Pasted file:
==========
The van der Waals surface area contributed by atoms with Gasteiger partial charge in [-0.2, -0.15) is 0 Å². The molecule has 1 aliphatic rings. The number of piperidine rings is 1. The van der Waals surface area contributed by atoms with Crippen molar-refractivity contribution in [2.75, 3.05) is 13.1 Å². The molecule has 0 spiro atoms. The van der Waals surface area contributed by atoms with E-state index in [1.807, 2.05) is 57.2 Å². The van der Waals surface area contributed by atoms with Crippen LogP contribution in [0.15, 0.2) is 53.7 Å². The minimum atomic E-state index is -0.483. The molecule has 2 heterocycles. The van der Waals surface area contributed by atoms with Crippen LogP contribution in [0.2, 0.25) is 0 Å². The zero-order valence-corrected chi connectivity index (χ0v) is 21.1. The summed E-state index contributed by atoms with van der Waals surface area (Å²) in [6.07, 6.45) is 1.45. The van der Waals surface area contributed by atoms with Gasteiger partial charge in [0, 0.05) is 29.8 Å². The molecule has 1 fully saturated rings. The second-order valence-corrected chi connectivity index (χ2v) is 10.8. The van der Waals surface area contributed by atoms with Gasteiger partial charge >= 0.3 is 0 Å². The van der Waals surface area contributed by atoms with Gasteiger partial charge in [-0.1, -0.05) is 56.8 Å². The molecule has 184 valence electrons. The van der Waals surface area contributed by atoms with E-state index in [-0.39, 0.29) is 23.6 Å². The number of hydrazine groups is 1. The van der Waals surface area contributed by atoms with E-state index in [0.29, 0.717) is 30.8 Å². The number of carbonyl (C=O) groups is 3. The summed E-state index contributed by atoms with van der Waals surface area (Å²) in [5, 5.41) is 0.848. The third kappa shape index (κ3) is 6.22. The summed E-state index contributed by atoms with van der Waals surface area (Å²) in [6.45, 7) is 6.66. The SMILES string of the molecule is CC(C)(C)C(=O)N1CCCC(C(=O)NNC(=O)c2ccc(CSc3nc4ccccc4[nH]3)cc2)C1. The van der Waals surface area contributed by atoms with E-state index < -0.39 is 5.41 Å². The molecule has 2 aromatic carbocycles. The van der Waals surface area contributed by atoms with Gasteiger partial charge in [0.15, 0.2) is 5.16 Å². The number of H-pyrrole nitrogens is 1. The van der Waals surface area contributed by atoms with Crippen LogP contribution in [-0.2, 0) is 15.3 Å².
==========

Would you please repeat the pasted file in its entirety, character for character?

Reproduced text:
The van der Waals surface area contributed by atoms with Gasteiger partial charge in [-0.2, -0.15) is 0 Å². The molecule has 1 aliphatic rings. The number of piperidine rings is 1. The van der Waals surface area contributed by atoms with Crippen molar-refractivity contribution in [2.75, 3.05) is 13.1 Å². The molecule has 0 spiro atoms. The van der Waals surface area contributed by atoms with E-state index in [1.807, 2.05) is 57.2 Å². The van der Waals surface area contributed by atoms with Crippen LogP contribution in [0.15, 0.2) is 53.7 Å². The minimum atomic E-state index is -0.483. The molecule has 2 heterocycles. The van der Waals surface area contributed by atoms with Crippen LogP contribution in [0.2, 0.25) is 0 Å². The zero-order valence-corrected chi connectivity index (χ0v) is 21.1. The summed E-state index contributed by atoms with van der Waals surface area (Å²) in [6.07, 6.45) is 1.45. The van der Waals surface area contributed by atoms with Gasteiger partial charge in [0, 0.05) is 29.8 Å². The molecule has 1 fully saturated rings. The second-order valence-corrected chi connectivity index (χ2v) is 10.8. The van der Waals surface area contributed by atoms with Gasteiger partial charge >= 0.3 is 0 Å². The van der Waals surface area contributed by atoms with Gasteiger partial charge in [-0.1, -0.05) is 56.8 Å². The molecule has 184 valence electrons. The van der Waals surface area contributed by atoms with E-state index in [-0.39, 0.29) is 23.6 Å². The number of hydrazine groups is 1. The van der Waals surface area contributed by atoms with E-state index in [0.29, 0.717) is 30.8 Å². The number of carbonyl (C=O) groups is 3. The summed E-state index contributed by atoms with van der Waals surface area (Å²) in [5, 5.41) is 0.848. The third kappa shape index (κ3) is 6.22. The summed E-state index contributed by atoms with van der Waals surface area (Å²) in [6.45, 7) is 6.66. The SMILES string of the molecule is CC(C)(C)C(=O)N1CCCC(C(=O)NNC(=O)c2ccc(CSc3nc4ccccc4[nH]3)cc2)C1. The van der Waals surface area contributed by atoms with E-state index < -0.39 is 5.41 Å². The molecule has 2 aromatic carbocycles. The van der Waals surface area contributed by atoms with Gasteiger partial charge in [0.15, 0.2) is 5.16 Å². The number of H-pyrrole nitrogens is 1. The van der Waals surface area contributed by atoms with Crippen LogP contribution in [-0.2, 0) is 15.3 Å².